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University of Chicago

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Efficient control pulses for continuous quantum gate families through coordinated re-optimization back to home

# Efficient control pulses for continuous quantum gate families through coordinated re-optimization

University of Chicago
Frederic T. Chong
University of Chicago
University of Chicago
Frederic T. Chong
University of Chicago
University of Chicago
Frederic T. Chong
University of Chicago

## Abstract

We present a general method to quickly generate high-fidelity control pulses for any continuously-parameterized set of quantum gates after calibrating a small number of reference pulses. We pick several reference operations in the gate family of interest and directly optimize pulses that implement these operations, then iteratively re-optimize these reference pulses to guide pulse shapes to be similar for operations that are closely related. A straightforward interpolation method can then obtain pulses for arbitrary operations in the continuous set with high average fidelity. We demonstrate this procedure on the three-parameter Cartan decomposition of all two-qubit gates to obtain control pulses for any two-qubit gate, up to single-qubit operations, with consistently high fidelity. The method generalizes to any number of parameters and can be used with any pulse optimization algorithm.

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## Selected Figures

Figure 1. Example of the re-optimization scheme. Axes on the top plots correspond to the three Cartan coordinates of two- qubit gates. Reference pulses are generated by optimal control software for 14 reference points in parameter space. Pulses for any point in the chamber can be obtained by linear interpolation between reference pulses. Left: interpolated pulse infi- delities at 285 test points after initial optimization of reference points. Black lines connect reference points and each colored point represents an interpolated pulse. The yellow-colored region indicates poor interpolation quality. Mean infidelity is $5.1 \pm 15 \times 10^{−2}$ . Right: results after repeatedly re-optimizing each reference point to be near the average of its neighbors. Mean infidelity is improved to $5.5 \pm 5.7 \times 10^{−4}$ .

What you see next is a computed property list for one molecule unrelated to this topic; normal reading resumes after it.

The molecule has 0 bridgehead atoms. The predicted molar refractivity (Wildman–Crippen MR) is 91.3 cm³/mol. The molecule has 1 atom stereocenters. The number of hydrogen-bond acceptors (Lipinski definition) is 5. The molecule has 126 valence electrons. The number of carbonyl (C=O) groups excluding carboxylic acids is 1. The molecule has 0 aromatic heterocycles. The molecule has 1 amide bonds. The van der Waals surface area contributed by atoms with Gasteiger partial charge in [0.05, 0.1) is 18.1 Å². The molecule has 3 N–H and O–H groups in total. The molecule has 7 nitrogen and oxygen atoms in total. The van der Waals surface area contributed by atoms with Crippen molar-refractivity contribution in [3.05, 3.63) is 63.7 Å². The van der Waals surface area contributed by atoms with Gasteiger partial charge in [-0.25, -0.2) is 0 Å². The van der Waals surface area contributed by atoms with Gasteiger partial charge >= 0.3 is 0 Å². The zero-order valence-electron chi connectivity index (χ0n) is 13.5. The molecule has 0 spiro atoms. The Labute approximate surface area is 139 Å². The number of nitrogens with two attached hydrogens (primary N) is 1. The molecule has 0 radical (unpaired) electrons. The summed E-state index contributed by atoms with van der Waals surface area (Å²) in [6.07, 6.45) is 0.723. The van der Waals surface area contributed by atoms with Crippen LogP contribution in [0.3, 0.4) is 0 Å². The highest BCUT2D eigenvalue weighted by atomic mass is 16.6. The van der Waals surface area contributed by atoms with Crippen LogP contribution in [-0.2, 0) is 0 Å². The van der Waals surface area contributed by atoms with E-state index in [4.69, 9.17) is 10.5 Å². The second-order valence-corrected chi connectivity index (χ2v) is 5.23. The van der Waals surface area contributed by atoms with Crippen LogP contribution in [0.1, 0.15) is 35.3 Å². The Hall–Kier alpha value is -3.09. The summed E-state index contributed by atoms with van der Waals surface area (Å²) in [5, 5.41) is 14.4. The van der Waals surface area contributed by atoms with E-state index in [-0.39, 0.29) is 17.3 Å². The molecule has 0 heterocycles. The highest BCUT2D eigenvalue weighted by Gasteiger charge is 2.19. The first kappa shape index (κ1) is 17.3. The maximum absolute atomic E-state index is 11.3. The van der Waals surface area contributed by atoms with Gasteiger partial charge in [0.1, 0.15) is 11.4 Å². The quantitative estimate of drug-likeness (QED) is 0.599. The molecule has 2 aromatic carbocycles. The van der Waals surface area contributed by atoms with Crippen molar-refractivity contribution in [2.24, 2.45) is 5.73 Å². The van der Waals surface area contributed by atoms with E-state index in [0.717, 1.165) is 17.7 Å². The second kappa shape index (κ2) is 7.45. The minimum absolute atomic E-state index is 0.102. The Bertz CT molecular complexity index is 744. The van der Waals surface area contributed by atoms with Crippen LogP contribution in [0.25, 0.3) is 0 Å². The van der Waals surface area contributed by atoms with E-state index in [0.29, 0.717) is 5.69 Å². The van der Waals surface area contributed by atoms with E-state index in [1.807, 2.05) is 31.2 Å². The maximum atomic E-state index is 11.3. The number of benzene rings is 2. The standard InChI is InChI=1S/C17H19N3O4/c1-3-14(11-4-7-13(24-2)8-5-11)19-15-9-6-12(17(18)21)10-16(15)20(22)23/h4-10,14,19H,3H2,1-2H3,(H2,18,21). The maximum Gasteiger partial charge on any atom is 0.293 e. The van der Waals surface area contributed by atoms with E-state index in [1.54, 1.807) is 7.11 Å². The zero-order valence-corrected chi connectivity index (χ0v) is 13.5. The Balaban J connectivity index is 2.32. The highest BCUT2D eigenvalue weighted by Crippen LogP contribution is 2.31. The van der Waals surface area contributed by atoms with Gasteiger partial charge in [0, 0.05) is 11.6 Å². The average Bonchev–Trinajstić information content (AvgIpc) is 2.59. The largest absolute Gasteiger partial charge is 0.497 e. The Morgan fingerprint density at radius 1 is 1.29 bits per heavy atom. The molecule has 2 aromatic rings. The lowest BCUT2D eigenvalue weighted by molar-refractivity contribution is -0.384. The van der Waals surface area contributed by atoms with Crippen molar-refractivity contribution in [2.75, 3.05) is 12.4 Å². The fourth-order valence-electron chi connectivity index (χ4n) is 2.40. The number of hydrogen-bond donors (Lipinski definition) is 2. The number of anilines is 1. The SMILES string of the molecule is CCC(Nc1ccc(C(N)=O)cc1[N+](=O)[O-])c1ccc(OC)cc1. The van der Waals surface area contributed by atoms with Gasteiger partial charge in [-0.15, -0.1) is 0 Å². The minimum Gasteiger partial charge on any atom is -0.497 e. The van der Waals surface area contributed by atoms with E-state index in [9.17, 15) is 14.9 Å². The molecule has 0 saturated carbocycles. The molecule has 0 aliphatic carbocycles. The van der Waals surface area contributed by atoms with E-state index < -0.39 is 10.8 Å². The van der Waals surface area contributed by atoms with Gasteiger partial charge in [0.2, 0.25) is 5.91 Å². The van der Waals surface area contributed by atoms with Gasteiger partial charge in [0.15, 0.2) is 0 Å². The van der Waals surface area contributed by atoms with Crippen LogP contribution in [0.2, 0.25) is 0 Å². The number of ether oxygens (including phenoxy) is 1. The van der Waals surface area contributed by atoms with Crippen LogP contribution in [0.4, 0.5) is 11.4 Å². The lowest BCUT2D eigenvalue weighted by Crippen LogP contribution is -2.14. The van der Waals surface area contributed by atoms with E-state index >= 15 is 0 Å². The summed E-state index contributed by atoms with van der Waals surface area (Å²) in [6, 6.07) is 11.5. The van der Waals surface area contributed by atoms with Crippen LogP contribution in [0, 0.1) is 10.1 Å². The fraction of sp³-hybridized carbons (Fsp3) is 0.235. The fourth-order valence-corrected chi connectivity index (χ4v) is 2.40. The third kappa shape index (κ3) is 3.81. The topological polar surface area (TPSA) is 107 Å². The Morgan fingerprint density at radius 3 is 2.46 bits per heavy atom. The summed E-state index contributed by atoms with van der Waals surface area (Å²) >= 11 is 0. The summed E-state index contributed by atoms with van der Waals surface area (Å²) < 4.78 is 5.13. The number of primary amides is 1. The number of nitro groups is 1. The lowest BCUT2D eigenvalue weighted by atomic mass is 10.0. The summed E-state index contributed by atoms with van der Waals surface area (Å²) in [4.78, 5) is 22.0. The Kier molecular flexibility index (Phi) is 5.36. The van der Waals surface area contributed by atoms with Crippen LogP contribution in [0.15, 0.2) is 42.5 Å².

Figure 2. Comparison of pulse shapes for two adjacent reference points before and after several rounds of re-optimization. Point A corresponds to Cartan coordinates $(\frac 1 4, 0, 0)$ and point B corresponds to coordinates $(\frac 1 4, \frac 1 4, \frac 1 4)$ in the same results as displayed in Figure 1. Controls from the two points are shown for the $\sigma_x \sigma_x$ control (top) and $\sigma_z^{(1)}$ control (bottom) of the Hamiltonian (Equation (8)). Inset: locations of points A and B in the Weyl chamber. Left: the pulse shapes are initially significantly different between points A and B. Right: the pulses become far more similar after re-optimization, making interpolation easier, but still retain certain differences in their shapes that account for the differences in the resulting operations.

Figure 3. Different reference point granularities translate to varying amounts of classical computation time needed to optimize all reference pulses. Consecutive points with the same granularity $g$ correspond to subsequent re-optimization rounds, which can further improve average (and maximum) infidelity at the cost of more optimizer iterations. Each optimization iteration corresponds to one system evolution. The points indicated by the plus sign indicate the worst infidelity of any test point.

Figure S1. Infidelities at 2197 test points within the $[0,1]^3$ Cartan coordinate box for 0 to 3 rounds of neighbor-average re-optimization. Average and worst-case infidelities are shown in Table III.

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